Wednesday, November 18, 2015

Housing, A Series: Part 86 - Regional Inequality: The regime shift in American progress.

The subtitle of this article from the Washington Monthly (HT: EV) was so enticing: "Regional inequality is out of control. Here’s how to reverse it."  I first went to see if they would have any data on housing's role.  Soon, I realized I would have to read the whole thing only to confirm that they never mentioned housing.  They didn't.

They have properly identified the problem.  The author even recognizes the reversal of migration flows that now has households moving away from high income cities.  But, I will just say that the repeal of the Civil Aeronautics Board, the ICC's deregulation of interstate trucking routes, and the toleration of branch banking loom large in his list of causes.  I'm not kidding.  Click the link if you want more.

But, I mention the article because of this graph.  They truncated this graph to before 1980, when the convergence stopped.  This is out of BEA table SA1.  The regional inequality doesn't diverge again after the 1970's, so in all of the author's comparisons about recent rising regional income inequality, he compares cities like Houston and Atlanta to Washington, New York City, and San Francisco.

So, I downloaded the data to see how it looks after 1980.  On the regional level, I think we can see how the technological and commercial innovations that made the world a figuratively smaller place created a more equitable world.  (Or maybe it was the ICC, or 70% tax brackets.)  We are basically seeing the same phenomenon now, globally.

The regional inequality we have seen since then has been specific to cities.  But, on the scale of the metropolitan area, the added gross income for the highest income cities frequently goes to housing expenses.  I think much of the topic of the regime shift in income inequality before and after the 1970's relates to these factors.  Free economies naturally tend to produce convergence, and this was the case regionally until that convergence had generally played out.  Possibly, some divergence on the individual or household scale also tends to grow with economic expansion, and this was mitigated by those regional convergences until the 1970's.  A new phenomenon that seems to selectively infect cities across the Anglosphere is sharp limits on housing in high income cities.  So a regional phenomenon that reduced aggregate income inequality is largely played out, but a new localized phenomenon has caused aggregate income inequality to rise.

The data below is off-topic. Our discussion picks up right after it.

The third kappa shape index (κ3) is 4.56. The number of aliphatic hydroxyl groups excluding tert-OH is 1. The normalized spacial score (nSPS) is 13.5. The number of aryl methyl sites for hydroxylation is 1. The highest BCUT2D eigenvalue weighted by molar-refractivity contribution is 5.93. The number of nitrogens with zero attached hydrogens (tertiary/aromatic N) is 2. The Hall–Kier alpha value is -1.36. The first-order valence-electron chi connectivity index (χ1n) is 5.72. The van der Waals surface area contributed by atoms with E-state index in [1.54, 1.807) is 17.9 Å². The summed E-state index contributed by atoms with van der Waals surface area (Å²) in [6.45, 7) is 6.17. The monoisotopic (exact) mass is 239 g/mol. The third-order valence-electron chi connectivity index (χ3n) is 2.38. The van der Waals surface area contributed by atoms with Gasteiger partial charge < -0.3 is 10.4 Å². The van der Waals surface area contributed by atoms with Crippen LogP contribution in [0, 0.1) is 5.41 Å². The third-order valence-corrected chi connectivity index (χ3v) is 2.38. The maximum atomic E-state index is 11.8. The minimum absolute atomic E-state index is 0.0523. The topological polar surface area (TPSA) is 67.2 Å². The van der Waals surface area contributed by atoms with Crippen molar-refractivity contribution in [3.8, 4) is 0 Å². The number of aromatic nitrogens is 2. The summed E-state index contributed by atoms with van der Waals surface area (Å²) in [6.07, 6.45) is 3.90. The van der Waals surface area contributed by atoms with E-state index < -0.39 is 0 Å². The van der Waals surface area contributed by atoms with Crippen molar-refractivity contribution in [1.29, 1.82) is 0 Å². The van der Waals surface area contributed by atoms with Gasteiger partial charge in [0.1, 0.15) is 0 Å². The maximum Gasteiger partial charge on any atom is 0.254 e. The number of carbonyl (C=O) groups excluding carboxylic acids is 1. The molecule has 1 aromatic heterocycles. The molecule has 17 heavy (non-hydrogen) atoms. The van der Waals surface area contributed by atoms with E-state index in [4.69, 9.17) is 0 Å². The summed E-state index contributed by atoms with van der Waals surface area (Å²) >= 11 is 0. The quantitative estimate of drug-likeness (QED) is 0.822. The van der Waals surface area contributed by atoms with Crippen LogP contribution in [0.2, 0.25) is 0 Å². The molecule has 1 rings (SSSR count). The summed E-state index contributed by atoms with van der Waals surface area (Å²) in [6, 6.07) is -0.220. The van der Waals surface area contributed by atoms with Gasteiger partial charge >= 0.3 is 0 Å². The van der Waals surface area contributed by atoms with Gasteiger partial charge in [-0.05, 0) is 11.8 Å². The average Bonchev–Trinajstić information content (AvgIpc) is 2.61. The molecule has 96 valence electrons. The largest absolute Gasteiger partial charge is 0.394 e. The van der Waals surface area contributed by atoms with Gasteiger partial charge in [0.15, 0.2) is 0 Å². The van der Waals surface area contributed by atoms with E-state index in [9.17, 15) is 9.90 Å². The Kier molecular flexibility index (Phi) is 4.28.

Convergence comes from free flow of capital and labor.  Everyone understands this, at least implicitly - this realization is a basis for nativism and protectionism.  When deregulation (unfettered immigration and trade) pulls the top 1% (the average American) down toward the mean, everyone understands how deregulated markets create income convergence.  (edit: This reflects the protectionist argument.  In most cases, I would argue that most or all of the convergence that comes from the flow of capital and labor is due to the mean rising.)

If we want to reduce measured inequality, we need to let labor flow to where it is valuable.  Here is a long term chart of population growth in selected urban counties.  There may have been a time when households were leaving for the suburbs.  But, nobody can argue today that these counties are not growing because nobody cares to move there.  In a way, this graph is a graph of American progress, or the lack of it.  An irony that makes this topic difficult to understand is that the cities that are impeding equitable progress are the cities with the highest gross incomes.

Maybe Bryan Caplan should be applying his open borders project to America's cosmopolitan cities.



    It just gets worse and worse. See above. A "moratorium on mega-projects" in Los Angeles. What they need is giganto-mega projects, especially for housing.

    So sad...the only intelligent commentary is made by the developers.